> approaching everything from 100% the wrong direction ?!!!


Not from one direction or the other. I just want both.
Of course I live in the GUI, with browsers and audio
programs open, along with terminal windows.

One way I would like to work, is to write command line
programs that generate MIDI messages that are sent to
a sampler.
  #18  
Old June 5th 20, 11:12 PM posted to rec.audio.pro
Scott Dorsey
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Posts: 16,730
Default Keep the Mac or eBay it?

In article >, Tobiah > wrote:
>
>> Unless you want to use a command-line DAW (?!!!) then surely you are
>> approaching everything from 100% the wrong direction ?!!!

>
>Not from one direction or the other. I just want both.
>Of course I live in the GUI, with browsers and audio
>programs open, along with terminal windows.
>
>One way I would like to work, is to write command line
>programs that generate MIDI messages that are sent to
>a sampler.


You need an Atari ST.
--scott


--
"C'est un Nagra. C'est suisse, et tres, tres precis."
  #19  
Old June 6th 20, 03:14 PM posted to rec.audio.pro
Tobiah[_6_]
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Posts: 7
Default Keep the Mac or eBay it?

On 6/5/20 3:12 PM, Scott Dorsey wrote:
> In article >, Tobiah > wrote:
>>
>>> Unless you want to use a command-line DAW (?!!!) then surely you are
>>> approaching everything from 100% the wrong direction ?!!!

>>
>> Not from one direction or the other. I just want both.
>> Of course I live in the GUI, with browsers and audio
>> programs open, along with terminal windows.
>>
>> One way I would like to work, is to write command line
>> programs that generate MIDI messages that are sent to
>> a sampler.

>
> You need an Atari ST.
> --scott
>


In the mid 80's I was absorbed by a Yamaha CX5M computer.
It had a four operator FM synth module that could be
triggered through hooks in the BASIC language.

That was cookin' with gas. I saved everything
on cassette tape, but didn't know what I was
missing. The first program on the tape would
display an index into tape counter positions
for the other programs. It was the inception
of a file system.

While I'm on nostalgia, had come across a commodore 64
with a printer at a thrift shop. I wanted to print
from the Yamaha, so I used the Yamaha's controllable
cassette motor relay to switch pins of the joystic port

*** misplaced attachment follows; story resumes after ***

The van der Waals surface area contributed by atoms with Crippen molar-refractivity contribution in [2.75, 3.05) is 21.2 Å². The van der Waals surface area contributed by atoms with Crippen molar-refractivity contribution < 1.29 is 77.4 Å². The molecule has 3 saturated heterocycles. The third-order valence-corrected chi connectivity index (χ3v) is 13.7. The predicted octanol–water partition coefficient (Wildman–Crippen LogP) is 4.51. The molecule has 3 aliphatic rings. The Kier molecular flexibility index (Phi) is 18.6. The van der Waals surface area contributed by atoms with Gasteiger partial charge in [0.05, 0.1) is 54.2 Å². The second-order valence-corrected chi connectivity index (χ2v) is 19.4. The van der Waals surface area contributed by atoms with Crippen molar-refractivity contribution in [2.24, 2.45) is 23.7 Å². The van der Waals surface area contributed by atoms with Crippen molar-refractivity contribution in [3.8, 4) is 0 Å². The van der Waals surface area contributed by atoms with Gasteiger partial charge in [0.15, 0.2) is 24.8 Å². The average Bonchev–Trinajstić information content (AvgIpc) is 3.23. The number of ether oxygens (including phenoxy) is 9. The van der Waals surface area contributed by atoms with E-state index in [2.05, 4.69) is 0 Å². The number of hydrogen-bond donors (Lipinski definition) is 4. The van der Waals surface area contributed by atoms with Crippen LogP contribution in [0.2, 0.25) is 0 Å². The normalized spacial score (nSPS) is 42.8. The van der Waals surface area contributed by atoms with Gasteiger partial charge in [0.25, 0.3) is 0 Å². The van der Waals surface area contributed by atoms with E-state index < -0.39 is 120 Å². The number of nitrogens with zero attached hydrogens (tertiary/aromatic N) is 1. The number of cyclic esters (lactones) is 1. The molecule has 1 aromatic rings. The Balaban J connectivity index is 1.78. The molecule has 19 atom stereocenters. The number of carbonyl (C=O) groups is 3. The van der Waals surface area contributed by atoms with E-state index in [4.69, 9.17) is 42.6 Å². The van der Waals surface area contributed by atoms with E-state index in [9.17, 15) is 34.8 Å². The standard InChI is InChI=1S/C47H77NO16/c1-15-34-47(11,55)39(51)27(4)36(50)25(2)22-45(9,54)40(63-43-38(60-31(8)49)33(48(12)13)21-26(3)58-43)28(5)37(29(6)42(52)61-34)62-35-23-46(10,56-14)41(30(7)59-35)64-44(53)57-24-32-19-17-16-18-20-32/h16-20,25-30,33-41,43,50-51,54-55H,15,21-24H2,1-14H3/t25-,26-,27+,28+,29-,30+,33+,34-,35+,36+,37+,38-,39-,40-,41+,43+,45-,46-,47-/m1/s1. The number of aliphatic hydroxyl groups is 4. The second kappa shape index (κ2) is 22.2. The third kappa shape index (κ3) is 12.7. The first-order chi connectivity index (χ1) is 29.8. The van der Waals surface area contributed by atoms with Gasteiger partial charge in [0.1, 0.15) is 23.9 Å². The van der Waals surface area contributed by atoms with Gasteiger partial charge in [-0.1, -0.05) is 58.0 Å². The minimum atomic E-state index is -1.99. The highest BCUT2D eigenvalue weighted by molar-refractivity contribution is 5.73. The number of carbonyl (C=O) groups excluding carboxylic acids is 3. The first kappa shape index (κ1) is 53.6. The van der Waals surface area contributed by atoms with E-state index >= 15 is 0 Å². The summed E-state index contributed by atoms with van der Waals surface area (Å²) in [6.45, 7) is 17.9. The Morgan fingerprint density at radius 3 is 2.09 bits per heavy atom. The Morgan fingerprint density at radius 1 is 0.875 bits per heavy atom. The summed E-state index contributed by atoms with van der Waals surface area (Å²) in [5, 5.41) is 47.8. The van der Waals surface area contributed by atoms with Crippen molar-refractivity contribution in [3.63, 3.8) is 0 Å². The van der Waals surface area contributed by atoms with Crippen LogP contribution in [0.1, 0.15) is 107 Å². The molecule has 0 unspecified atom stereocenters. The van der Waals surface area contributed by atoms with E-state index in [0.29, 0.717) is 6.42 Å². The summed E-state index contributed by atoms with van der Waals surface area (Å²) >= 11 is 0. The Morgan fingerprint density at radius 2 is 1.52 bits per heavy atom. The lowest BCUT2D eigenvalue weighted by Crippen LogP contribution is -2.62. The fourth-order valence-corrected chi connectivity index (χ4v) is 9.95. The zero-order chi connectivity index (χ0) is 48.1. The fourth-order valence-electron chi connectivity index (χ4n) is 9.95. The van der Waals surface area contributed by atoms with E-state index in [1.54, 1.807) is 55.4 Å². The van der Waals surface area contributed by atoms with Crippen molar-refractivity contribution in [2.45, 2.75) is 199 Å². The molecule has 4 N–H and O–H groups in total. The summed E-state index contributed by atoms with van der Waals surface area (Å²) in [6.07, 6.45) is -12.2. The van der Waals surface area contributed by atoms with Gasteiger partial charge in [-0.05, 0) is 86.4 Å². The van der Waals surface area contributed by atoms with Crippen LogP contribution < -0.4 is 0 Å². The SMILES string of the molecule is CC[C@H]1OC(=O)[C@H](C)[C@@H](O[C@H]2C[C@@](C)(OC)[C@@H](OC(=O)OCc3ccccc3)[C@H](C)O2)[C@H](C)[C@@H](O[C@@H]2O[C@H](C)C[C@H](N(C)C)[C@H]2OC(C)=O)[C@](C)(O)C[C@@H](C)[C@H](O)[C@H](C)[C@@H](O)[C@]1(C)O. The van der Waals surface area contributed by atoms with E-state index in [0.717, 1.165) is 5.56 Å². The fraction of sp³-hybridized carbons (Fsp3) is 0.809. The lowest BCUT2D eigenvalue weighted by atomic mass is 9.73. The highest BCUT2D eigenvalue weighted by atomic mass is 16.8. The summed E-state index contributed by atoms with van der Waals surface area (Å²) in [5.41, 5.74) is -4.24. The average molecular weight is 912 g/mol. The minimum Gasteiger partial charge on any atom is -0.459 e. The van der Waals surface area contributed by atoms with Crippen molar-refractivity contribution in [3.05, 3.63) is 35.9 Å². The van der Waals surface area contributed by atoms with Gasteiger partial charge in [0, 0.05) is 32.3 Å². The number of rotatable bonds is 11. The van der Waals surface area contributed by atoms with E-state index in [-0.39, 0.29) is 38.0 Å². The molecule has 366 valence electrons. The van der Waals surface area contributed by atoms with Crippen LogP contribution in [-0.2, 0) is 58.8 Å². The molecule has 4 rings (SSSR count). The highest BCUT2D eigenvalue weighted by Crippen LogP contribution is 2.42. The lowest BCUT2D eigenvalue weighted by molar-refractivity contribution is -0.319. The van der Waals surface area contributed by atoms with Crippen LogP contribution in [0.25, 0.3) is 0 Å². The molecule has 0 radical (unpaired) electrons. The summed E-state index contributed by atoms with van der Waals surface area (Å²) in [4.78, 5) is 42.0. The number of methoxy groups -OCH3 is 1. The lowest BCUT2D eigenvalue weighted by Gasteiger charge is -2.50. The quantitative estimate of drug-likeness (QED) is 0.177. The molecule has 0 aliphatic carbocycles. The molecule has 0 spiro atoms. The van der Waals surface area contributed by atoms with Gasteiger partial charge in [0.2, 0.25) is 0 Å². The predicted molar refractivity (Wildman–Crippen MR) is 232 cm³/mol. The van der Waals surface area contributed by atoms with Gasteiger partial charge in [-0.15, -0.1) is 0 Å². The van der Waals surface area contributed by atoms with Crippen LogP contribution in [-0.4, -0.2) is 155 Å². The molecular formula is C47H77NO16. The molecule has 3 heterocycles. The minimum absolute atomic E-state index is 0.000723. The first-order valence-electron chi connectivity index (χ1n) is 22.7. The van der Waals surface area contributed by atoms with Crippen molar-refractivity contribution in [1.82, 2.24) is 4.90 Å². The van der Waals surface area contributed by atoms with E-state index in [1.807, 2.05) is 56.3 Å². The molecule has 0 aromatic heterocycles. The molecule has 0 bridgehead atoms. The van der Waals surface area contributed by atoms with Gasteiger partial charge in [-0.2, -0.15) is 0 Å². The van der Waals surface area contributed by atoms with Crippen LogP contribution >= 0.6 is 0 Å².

on the commodore. Assembly routines on both ends worked
out a timing code to send the data across and on to
the printer.



  #20  
Old June 7th 20, 12:21 AM posted to rec.audio.pro
geoff
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Posts: 1,646
Default Keep the Mac or eBay it?

On 7/06/2020 2:14 am, Tobiah wrote:
> On 6/5/20 3:12 PM, Scott Dorsey wrote:
>> In article >, Tobiah
>> > wrote:
>>>
>>>> Unless you want to use a command-line DAW (?!!!) then surely you are
>>>> approaching everything from 100% the wrong direction ?!!!
>>>
>>> Not from one direction or the other.¬* I just want both.
>>> Of course I live in the GUI, with browsers and audio
>>> programs open, along with terminal windows.
>>>
>>> One way I would like to work, is to write command line
>>> programs that generate MIDI messages that are sent to
>>> a sampler.

>>
>> You need an Atari ST.
>> --scott
>>

>
> In the mid 80's I was absorbed by a Yamaha CX5M computer.
> It had a four operator FM synth module that could be
> triggered through hooks in the BASIC language.
>
> That was cookin' with gas.¬* I saved everything
> on cassette tape, but didn't know what I was
> missing.¬* The first program on the tape would
> display an index into tape counter positions
> for the other programs.¬* It was the inception
> of a file system.
>
> While I'm on nostalgia, had come across a commodore 64
> with a printer at a thrift shop.¬* I wanted to print
> from the Yamaha, so I used the Yamaha's controllable
> cassette motor relay to switch pins of the joystic port
> on the commodore.¬* Assembly routines on both ends worked
> out a timing code to send the data across and on to
> the printer.


I once saw a horse and cart that was really good. Made going shopping in
the city really easy. And that stone tablet was so quick and easy to
inscript, and durable ....

geoff